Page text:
When you’re in a centuries-old trade that has been completely turned on its head, there are no rules by which to be guided, nor to be bound. People have been writing and selling books for a super long time, but the indie author/POD/online marketing approach is brand spanking new. It’s an interesting challenge, because some of the tools you need have been around forever, but are entrenched in the old way of doing things, and others are simply so new, there’s just no way of knowing what the best ones are.

My philosophy thus far has been to try whatever. “Whatever” translates to just about everything that I come across or pops into my head on any given day. Because you never know what will stick. A case in point is how I benefitted from Goodreads advertising. The book-based social network seemed like a better place to start marketing than paid ads on Facebook, not only because anecdotal evidence suggests it’s not very effective, but also because Goodreads exists to give a captive audience of book lovers ideas for what to read next. Pretty perfect, right?

This chart shows people adding Swedish Lessons to their Goodreads lists. You can see clearly, from peak to peak, when my giveaway started and ended. My ad dates don't even register.
This chart shows people adding Swedish Lessons to their Goodreads lists. You can see clearly, from peak to peak, when my giveaway started and ended. My ad dates don’t even register.

Well, sort of. While my ad wasn’t super effective – in nearly a month of running it, I’ve had exactly one click – but marketing through the site was absolutely not a waste. In addition to ads, Goodreads allows authors to host giveaway drawings. I put ten books up for grabs, created my little campaign widget, and four weeks later, 696 people had entered to win, 353 people added my book to their to-read lists, and it cost me ten books and some shipping. I owed Goodreads nothing. Now, 353 people clicking a button to indicate their intention to read my book doesn’t equate into direct sales, but it does create potential sales – as well as a permanent reminder for those people that they want to read it.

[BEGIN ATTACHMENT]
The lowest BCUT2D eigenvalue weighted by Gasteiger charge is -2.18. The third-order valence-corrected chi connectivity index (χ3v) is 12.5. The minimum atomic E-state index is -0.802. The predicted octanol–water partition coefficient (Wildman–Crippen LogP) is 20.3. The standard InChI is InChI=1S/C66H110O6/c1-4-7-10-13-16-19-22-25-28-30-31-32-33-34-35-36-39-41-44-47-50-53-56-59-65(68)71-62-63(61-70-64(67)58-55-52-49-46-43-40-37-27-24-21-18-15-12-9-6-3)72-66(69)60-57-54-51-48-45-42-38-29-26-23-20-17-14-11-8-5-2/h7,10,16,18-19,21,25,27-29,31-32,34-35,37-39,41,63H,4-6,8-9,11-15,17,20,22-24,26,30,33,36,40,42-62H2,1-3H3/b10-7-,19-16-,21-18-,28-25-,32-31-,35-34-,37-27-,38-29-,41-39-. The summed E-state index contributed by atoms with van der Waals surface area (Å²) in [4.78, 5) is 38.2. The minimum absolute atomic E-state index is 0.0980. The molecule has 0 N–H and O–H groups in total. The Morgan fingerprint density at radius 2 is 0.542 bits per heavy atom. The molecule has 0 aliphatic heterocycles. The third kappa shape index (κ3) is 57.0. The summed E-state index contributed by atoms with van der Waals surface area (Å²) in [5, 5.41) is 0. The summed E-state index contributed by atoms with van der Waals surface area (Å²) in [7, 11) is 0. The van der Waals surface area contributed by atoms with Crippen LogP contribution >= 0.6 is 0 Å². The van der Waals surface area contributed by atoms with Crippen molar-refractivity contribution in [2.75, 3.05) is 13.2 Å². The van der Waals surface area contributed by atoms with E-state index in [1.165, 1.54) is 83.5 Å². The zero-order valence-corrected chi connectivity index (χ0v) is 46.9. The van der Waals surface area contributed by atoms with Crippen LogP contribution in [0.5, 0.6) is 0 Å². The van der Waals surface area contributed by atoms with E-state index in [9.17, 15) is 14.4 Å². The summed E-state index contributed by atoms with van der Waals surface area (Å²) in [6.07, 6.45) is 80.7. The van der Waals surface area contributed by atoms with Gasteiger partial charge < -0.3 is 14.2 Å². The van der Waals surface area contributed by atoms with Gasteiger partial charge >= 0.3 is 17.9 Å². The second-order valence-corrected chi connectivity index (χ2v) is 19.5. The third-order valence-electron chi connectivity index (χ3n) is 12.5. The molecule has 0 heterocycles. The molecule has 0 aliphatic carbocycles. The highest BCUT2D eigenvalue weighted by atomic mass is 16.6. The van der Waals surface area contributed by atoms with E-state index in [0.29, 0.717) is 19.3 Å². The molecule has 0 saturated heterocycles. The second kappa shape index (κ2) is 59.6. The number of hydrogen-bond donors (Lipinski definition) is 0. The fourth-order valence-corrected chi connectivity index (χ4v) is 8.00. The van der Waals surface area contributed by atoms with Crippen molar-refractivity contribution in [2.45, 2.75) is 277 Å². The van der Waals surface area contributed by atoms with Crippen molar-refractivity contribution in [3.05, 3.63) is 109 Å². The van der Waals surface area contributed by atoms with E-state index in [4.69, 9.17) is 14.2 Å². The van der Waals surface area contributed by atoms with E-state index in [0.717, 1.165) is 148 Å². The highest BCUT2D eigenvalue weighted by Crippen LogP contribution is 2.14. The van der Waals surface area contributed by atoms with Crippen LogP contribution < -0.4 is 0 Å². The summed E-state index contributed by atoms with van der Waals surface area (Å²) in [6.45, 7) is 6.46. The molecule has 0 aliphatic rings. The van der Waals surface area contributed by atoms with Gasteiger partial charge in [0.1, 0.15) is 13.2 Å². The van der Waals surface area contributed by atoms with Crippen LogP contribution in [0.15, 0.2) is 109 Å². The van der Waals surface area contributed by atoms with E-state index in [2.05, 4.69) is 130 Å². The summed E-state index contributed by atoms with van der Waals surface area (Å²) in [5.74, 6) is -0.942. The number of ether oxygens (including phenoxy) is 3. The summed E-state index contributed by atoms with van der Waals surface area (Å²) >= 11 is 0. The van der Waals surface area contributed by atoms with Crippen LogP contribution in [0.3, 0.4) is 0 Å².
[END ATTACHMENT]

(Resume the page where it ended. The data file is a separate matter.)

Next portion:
I was willing to pay up to $150 for my first Goodreads ad. Because it’s pay-per-click, they’ll get 75 cents from me, though apparently, 2,144 users viewed it. It certainly didn’t set me back, but I probably wouldn’t do it again. But if I hadn’t run the ad, I wouldn’t have found out about the giveaway program, which really boosted my book’s visibility in front of an incredibly valuable audience.

So I’m trying whatever. That might even include a Facebook ad at some point. Who knows if it’ll work or what else might work better? Nobody does. But it’s pretty exciting to be finding out.


***As if the universe decided to nod in agreement with me on this point, this just happened. Immediately after writing this blog, I went to my Goodreads page to take the screenshot above and found a new review waiting for me. It was from one of the giveaway winners, and it was so thoughtful, analytic and kind, even mentioning that he rated it higher than Running with Scissors, a statement I can’t even wrap my mind around. So, just to reiterate my point, that giveaway was so super worth it. Way worth it. Definitely do that.

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